Bertucci’s opened its first location in 1981 in the Davis Square neighborhood of Somerville, Massachusetts, and today they’re firing up their custom-made brick pizza ovens in nine states along the Eastern Seaboard. Those ovens, which reach temperatures of 675º F, are the centerpiece of each warm and welcoming restaurant, with a wide lineup of pizzas emerging from them along with roasted vegetables and dishes including lasagna, calzones, and wings. As for the pizza, the dough is made from scratch every morning, and guests can customize their own pie or choose from more than 10 signature offerings.


> Headquarters: Greensboro, NC
> Number of units (approximate): 62
> Region served: North Carolina, Virginia

If a place is going to be called Biscuitville, it better be turning out some great biscuits, and since 1966 Biscuitville has been doing just that. Their timeless recipe includes only locally-milled flour, shortening, and buttermilk, and they biscuits are made from scratch, by hand, in full view of guests, emerging hot from the oven every 15 minutes. The biscuits are sold as-is or sandwiching everything from country ham to fried chicken, steak, or pork chops. Bacon, egg, and cheese biscuits are especially popular, as are ones smothered in country gravy.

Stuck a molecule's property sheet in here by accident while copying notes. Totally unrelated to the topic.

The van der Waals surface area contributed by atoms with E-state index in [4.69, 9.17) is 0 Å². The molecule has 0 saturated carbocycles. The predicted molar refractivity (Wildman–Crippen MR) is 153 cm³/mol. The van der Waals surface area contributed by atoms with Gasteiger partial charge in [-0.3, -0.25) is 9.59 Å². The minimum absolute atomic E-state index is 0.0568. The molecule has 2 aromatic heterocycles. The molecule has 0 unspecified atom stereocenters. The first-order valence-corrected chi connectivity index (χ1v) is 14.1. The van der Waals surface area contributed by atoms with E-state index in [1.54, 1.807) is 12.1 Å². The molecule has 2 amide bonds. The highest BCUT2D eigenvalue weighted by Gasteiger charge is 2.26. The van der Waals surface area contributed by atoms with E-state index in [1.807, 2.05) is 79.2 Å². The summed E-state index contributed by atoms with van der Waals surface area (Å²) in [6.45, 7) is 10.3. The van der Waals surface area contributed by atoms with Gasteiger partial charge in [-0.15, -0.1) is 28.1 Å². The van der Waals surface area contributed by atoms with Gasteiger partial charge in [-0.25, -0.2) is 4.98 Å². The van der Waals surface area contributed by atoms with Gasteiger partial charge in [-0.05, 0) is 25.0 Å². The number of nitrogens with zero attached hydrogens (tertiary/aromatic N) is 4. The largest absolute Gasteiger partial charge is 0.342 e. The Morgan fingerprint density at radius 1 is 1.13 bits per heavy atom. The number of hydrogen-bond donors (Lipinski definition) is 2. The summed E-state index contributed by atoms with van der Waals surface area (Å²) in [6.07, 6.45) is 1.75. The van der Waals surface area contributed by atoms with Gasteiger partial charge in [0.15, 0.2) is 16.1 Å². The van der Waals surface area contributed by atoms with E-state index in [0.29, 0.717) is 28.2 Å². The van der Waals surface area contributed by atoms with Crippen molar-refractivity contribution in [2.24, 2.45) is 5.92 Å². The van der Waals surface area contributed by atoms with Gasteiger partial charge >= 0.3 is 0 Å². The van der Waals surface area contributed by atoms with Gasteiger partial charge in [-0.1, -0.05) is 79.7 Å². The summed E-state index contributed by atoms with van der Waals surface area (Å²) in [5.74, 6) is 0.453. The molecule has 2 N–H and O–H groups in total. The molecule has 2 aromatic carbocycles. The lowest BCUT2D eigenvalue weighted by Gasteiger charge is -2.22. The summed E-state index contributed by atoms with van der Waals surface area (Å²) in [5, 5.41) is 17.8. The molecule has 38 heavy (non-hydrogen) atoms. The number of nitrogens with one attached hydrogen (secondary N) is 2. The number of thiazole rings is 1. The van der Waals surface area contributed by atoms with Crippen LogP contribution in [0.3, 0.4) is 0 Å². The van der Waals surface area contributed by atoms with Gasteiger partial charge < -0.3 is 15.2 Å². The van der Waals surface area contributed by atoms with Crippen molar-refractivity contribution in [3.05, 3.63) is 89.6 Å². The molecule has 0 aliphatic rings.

Braum’s Ice Cream & Dairy Store
> Headquarters: Tuttle, OK
> Number of units (approximate): 300
> Region served: Arkansas, Kansas, Missouri, Oklahoma, Texas

Founded by Bill and Mary Braum in 1968, Braum’s stands out from the pack in a handful of ways: It’s almost completely vertically integrated, meaning that it owns its own feed mill, dairy herd, dairy processing plant, bakery, stores, and delivery trucks, as well as eight farms and ranches and a flagship dairy farm. Also, in order to guarantee freshness, they won’t open any locations outside of a 300-mile radius around their Tuttle dairy farm. Should you find yourself within that radius, however, you can drop in and sample their legendary ice cream and milkshakes, as well as hearty breakfast dishes, burgers, salads, and sandwiches.

Del’s Lemonade
> Headquarters: Cranston, RI
> Number of units (approximate): 29
> Region served: Rhode Island, Massachusetts

Del’s specializes in a beloved summertime treat called frozen lemonade, which is a type of slush made by spinning water, sugar, and lemon juice in an ice cream machine. A Rhode Island destination since 1948, today Del’s has nearly 30 locations in the region, serving classic frozen lemonade as well as flavors including watermelon, cherry, and peach-mango. If you can’t make it to Del’s, they sell mixes online that allow you to make their classic frozen lemonade at home.